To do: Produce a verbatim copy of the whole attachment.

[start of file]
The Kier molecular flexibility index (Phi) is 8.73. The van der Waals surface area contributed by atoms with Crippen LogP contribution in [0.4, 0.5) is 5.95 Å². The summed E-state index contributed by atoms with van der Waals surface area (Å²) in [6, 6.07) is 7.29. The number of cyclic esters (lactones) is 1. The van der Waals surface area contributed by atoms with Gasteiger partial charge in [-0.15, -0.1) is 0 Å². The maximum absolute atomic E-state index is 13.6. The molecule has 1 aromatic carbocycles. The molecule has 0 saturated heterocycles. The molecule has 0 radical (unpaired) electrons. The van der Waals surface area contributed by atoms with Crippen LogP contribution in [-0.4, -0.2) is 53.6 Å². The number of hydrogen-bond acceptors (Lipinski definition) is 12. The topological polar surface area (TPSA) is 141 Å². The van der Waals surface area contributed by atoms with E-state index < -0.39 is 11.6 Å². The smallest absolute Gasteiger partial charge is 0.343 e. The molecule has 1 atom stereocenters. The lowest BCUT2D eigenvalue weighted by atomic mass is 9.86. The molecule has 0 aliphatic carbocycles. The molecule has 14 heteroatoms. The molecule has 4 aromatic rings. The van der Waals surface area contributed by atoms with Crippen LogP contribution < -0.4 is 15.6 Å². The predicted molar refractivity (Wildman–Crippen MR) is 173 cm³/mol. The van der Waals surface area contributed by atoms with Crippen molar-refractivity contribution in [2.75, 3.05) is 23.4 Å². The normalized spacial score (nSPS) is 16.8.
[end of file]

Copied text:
The Kier molecular flexibility index (Phi) is 8.73. The van der Waals surface area contributed by atoms with Crippen LogP contribution in [0.4, 0.5) is 5.95 Å². The summed E-state index contributed by atoms with van der Waals surface area (Å²) in [6, 6.07) is 7.29. The number of cyclic esters (lactones) is 1. The van der Waals surface area contributed by atoms with Gasteiger partial charge in [-0.15, -0.1) is 0 Å². The maximum absolute atomic E-state index is 13.6. The molecule has 1 aromatic carbocycles. The molecule has 0 saturated heterocycles. The molecule has 0 radical (unpaired) electrons. The van der Waals surface area contributed by atoms with Crippen LogP contribution in [-0.4, -0.2) is 53.6 Å². The number of hydrogen-bond acceptors (Lipinski definition) is 12. The topological polar surface area (TPSA) is 141 Å². The van der Waals surface area contributed by atoms with E-state index < -0.39 is 11.6 Å². The smallest absolute Gasteiger partial charge is 0.343 e. The molecule has 1 atom stereocenters. The lowest BCUT2D eigenvalue weighted by atomic mass is 9.86. The molecule has 0 aliphatic carbocycles. The molecule has 14 heteroatoms. The molecule has 4 aromatic rings. The van der Waals surface area contributed by atoms with Crippen LogP contribution < -0.4 is 15.6 Å². The predicted molar refractivity (Wildman–Crippen MR) is 173 cm³/mol. The van der Waals surface area contributed by atoms with Crippen molar-refractivity contribution in [2.75, 3.05) is 23.4 Å². The normalized spacial score (nSPS) is 16.8.